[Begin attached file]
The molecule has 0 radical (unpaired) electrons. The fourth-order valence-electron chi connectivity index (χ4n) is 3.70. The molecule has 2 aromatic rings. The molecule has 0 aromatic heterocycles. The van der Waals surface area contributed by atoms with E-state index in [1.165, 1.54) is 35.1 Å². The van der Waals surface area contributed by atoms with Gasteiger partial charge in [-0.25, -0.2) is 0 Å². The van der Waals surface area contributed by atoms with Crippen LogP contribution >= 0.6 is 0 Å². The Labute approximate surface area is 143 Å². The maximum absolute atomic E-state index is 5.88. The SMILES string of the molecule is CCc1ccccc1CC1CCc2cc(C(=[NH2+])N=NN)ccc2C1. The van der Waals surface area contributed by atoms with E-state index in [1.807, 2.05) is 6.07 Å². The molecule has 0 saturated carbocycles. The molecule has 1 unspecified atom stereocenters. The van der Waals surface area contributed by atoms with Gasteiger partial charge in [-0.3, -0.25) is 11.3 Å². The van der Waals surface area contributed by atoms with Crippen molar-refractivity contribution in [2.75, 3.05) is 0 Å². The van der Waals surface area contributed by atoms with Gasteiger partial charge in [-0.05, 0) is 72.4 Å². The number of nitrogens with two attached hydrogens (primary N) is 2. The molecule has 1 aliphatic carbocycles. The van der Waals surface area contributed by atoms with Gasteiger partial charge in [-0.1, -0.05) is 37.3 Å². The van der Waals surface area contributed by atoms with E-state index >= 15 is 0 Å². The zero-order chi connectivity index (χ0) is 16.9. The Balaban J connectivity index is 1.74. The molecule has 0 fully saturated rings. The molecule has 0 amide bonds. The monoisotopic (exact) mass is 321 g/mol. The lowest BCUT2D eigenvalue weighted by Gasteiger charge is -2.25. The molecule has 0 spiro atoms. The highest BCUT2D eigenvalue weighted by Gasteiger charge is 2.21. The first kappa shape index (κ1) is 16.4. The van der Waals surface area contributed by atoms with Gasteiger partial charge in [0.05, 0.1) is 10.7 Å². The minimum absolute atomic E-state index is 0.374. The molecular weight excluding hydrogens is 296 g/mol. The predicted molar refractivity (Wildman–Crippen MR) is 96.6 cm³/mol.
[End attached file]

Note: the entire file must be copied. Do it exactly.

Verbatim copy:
The molecule has 0 radical (unpaired) electrons. The fourth-order valence-electron chi connectivity index (χ4n) is 3.70. The molecule has 2 aromatic rings. The molecule has 0 aromatic heterocycles. The van der Waals surface area contributed by atoms with E-state index in [1.165, 1.54) is 35.1 Å². The van der Waals surface area contributed by atoms with Gasteiger partial charge in [-0.25, -0.2) is 0 Å². The van der Waals surface area contributed by atoms with Crippen LogP contribution >= 0.6 is 0 Å². The Labute approximate surface area is 143 Å². The maximum absolute atomic E-state index is 5.88. The SMILES string of the molecule is CCc1ccccc1CC1CCc2cc(C(=[NH2+])N=NN)ccc2C1. The van der Waals surface area contributed by atoms with E-state index in [1.807, 2.05) is 6.07 Å². The molecule has 0 saturated carbocycles. The molecule has 1 unspecified atom stereocenters. The van der Waals surface area contributed by atoms with Gasteiger partial charge in [-0.3, -0.25) is 11.3 Å². The van der Waals surface area contributed by atoms with Crippen molar-refractivity contribution in [2.75, 3.05) is 0 Å². The van der Waals surface area contributed by atoms with Gasteiger partial charge in [-0.05, 0) is 72.4 Å². The number of nitrogens with two attached hydrogens (primary N) is 2. The molecule has 1 aliphatic carbocycles. The van der Waals surface area contributed by atoms with Gasteiger partial charge in [-0.1, -0.05) is 37.3 Å². The van der Waals surface area contributed by atoms with E-state index >= 15 is 0 Å². The zero-order chi connectivity index (χ0) is 16.9. The Balaban J connectivity index is 1.74. The molecule has 0 fully saturated rings. The molecule has 0 amide bonds. The monoisotopic (exact) mass is 321 g/mol. The lowest BCUT2D eigenvalue weighted by Gasteiger charge is -2.25. The molecule has 0 spiro atoms. The highest BCUT2D eigenvalue weighted by Gasteiger charge is 2.21. The first kappa shape index (κ1) is 16.4. The van der Waals surface area contributed by atoms with Gasteiger partial charge in [0.05, 0.1) is 10.7 Å². The minimum absolute atomic E-state index is 0.374. The molecular weight excluding hydrogens is 296 g/mol. The predicted molar refractivity (Wildman–Crippen MR) is 96.6 cm³/mol.